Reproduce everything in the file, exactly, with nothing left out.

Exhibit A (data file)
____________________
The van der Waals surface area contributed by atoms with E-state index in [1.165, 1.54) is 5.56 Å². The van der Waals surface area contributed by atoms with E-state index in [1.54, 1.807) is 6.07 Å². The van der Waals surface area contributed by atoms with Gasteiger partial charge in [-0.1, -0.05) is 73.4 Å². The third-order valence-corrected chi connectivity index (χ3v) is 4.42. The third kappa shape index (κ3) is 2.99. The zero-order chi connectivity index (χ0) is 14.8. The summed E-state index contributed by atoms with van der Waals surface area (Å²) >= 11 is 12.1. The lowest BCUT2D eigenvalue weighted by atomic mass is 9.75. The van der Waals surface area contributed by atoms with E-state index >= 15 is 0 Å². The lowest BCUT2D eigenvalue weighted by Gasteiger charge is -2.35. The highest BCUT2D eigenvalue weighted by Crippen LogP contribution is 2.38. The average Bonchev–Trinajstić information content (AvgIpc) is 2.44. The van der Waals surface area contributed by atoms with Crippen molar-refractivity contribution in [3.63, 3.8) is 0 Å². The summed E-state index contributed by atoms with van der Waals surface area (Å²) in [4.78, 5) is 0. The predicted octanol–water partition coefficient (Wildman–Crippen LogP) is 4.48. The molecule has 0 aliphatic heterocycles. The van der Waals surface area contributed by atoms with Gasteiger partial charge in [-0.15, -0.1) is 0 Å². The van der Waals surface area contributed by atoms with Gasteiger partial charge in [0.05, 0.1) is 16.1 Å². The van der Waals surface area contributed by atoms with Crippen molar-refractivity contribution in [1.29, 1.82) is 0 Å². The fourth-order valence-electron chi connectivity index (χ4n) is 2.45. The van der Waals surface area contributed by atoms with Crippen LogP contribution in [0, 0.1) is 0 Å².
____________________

The van der Waals surface area contributed by atoms with E-state index in [1.165, 1.54) is 5.56 Å². The van der Waals surface area contributed by atoms with E-state index in [1.54, 1.807) is 6.07 Å². The van der Waals surface area contributed by atoms with Gasteiger partial charge in [-0.1, -0.05) is 73.4 Å². The third-order valence-corrected chi connectivity index (χ3v) is 4.42. The third kappa shape index (κ3) is 2.99. The zero-order chi connectivity index (χ0) is 14.8. The summed E-state index contributed by atoms with van der Waals surface area (Å²) >= 11 is 12.1. The lowest BCUT2D eigenvalue weighted by atomic mass is 9.75. The van der Waals surface area contributed by atoms with E-state index >= 15 is 0 Å². The lowest BCUT2D eigenvalue weighted by Gasteiger charge is -2.35. The highest BCUT2D eigenvalue weighted by Crippen LogP contribution is 2.38. The average Bonchev–Trinajstić information content (AvgIpc) is 2.44. The van der Waals surface area contributed by atoms with Crippen molar-refractivity contribution in [3.63, 3.8) is 0 Å². The summed E-state index contributed by atoms with van der Waals surface area (Å²) in [4.78, 5) is 0. The predicted octanol–water partition coefficient (Wildman–Crippen LogP) is 4.48. The molecule has 0 aliphatic heterocycles. The van der Waals surface area contributed by atoms with Gasteiger partial charge in [-0.15, -0.1) is 0 Å². The van der Waals surface area contributed by atoms with Gasteiger partial charge in [0.05, 0.1) is 16.1 Å². The van der Waals surface area contributed by atoms with Crippen molar-refractivity contribution in [1.29, 1.82) is 0 Å². The fourth-order valence-electron chi connectivity index (χ4n) is 2.45. The van der Waals surface area contributed by atoms with Crippen LogP contribution in [0, 0.1) is 0 Å².